“Lip moisturizers without sunscreen will magnify the effects of UV light, without providing any sun protection,” he adds.
Though lip scrubs are all the rage, Frieling says they should only be used if you have dry, flaky lips, and no more than two to three times per week. Look for scrubs that combine exfoliants with moisturizers, such as LUSH Honey Lip Scrub, with a combination of honey, jojoba oil, and white chocolate made from cocoa butter; or FLOWER Beauty Petal Pout Lip Scrub, which mixes ultra-fine sugar crystals with a softening blend of coconut oil and cocoa butter.
Kaplan says he actually prefers a lip mask that uses fruit enzymes over a lip scrub to remove dry, flaky skin because the enzymes break up and dissolve skin instead of physically exfoliating.
If your lips are continually dry, scrubs and masks can be a good way to help things along, but the bottom line is you should be drinking more water and using a humidifier, says Frieling. “Hydrators don’t work overnight, so exfoliators can help,” she says. “But you’re not getting to the cause; you’re remedying the symptoms. You need hydration.”
Although this step is optional, our lips thin as we age, and lip plumpers can be an easy way to restore fullness. If last time you tried one, you felt like you’d been stung by a bee, you’ll be happy to learn formulations have evolved. Those old-school products actually caused a mild allergic reaction on the lips, which could lead to irritation and redness, according to Kaplan. Today, it’s all about hyaluronic acid, which adds instant moisture, and ceramides, which stimulate collagen over time. “That way, you get immediate and long-term effects,” adds Frieling.
Peptides and vitamin E are two other often-used plumping ingredients. Theraderm Anti-Aging Lip Complex combines both of those ingredients with avocado oil and can be used daily. Or, if you like a pop of color, Lancôme L’Absolu Rouge Drama Ink Liquid Lipstick combines hyaluronic acid with rose oil and comes in 13 shades.
Multitasking products: Your lips’ new best friend
If you don’t have the time or money to invest in multiple lip products, the good news is, you don’t have to. Today, it’s all about multitasking products. For example, Frieling’s own line, Soyier Skin Collection, offers the Levres Pure: Precision Plumping Lip Polish with two types of hyaluronic acids, ceramides, hydrating ingredients, and SPF 30, to create an all-in-one hydrator, plumper, and sun protector.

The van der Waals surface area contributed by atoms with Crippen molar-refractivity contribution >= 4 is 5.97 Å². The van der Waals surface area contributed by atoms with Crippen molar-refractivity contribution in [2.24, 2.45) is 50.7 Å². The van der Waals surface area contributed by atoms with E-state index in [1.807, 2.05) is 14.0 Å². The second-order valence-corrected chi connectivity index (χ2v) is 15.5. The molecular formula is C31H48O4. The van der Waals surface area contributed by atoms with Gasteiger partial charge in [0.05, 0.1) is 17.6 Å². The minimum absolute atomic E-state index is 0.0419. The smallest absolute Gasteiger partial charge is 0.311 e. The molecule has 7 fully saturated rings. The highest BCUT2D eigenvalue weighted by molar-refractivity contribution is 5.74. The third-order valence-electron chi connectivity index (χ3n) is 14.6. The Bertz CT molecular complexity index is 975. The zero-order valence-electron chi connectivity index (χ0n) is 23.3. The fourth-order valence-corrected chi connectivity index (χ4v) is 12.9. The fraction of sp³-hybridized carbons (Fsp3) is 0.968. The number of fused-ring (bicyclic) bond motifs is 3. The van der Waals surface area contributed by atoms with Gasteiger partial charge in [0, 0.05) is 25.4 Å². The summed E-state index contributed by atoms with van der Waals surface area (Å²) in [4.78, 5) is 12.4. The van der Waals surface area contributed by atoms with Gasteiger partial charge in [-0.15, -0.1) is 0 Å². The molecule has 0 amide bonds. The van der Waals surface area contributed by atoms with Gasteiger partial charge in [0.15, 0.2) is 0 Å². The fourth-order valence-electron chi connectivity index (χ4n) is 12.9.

Kaplan also designed lip products to address multiple concerns. Kaplan MD Perfect Pout Lip Balm moisturizes, plumps, and has an SPF 30. Hydrating and plumping ingredients were combined with papaya enzymes in the Kaplan MD Perfect Pout Lip Mask.
“I made this lip mask for patients who not only suffered from dry lips, but also wanted fuller lips,” he says. “Especially as we age, our lip contour flattens, which is why lipstick bleeds on older people.”
If you want to take things up a notch
If you want to enhance your lips beyond what a plumping product can do, your derm can use a hyaluronic-acid-based filler to do the trick, says Frieling. “I give the analogy of going from a raisin to a grape,” she says. “Fillers can restore lost hydration and natural volume without overfilling.”
To avoid an overdone look, it’s important to treat both lips, says Kaplan. “Remember, our lower lip is naturally larger than our upper lip,” he says. “If you only treat your upper lip and make it too large, it will not look natural. I believe the best way to enlarge lips is to make them look fuller, but always balanced with the rest of your face.”
One treatment can run from $500 to $2,000 depending on where you live and who you go to for the procedure, says Frieling. Results should last eight to 12 months, depending on your age, metabolism, if you smoke, and other factors, she adds. Just make sure to go to a qualified provider and do your research — procedures like these are not where you want to look for a bargain.
Cold weather, dry indoor air, mask-wearing, and certain medications can all contribute to dry, cracked lips. The sun can also cause major damage. Hydrating and using SPF 30 or higher daily are keys to healthy lips. Exfoliators, such as scrubs and masks, can combat dryness, while lip plumpers can add fullness. Look for effective ingredients while making lip care part of your daily routine, and you’ll have a smile that shines all year.
BlissMark provides information regarding health, wellness, and beauty. The information within this article is not intended to be medical advice. Before starting any diet or exercise routine, consult your physician. If you don’t have a primary care physician, the United States Health & Human Services department has a free online tool that can help you locate a clinic in your area. We are not medical professionals, have not verified or vetted any programs, and in no way intend our content to be anything more than informative and inspiring.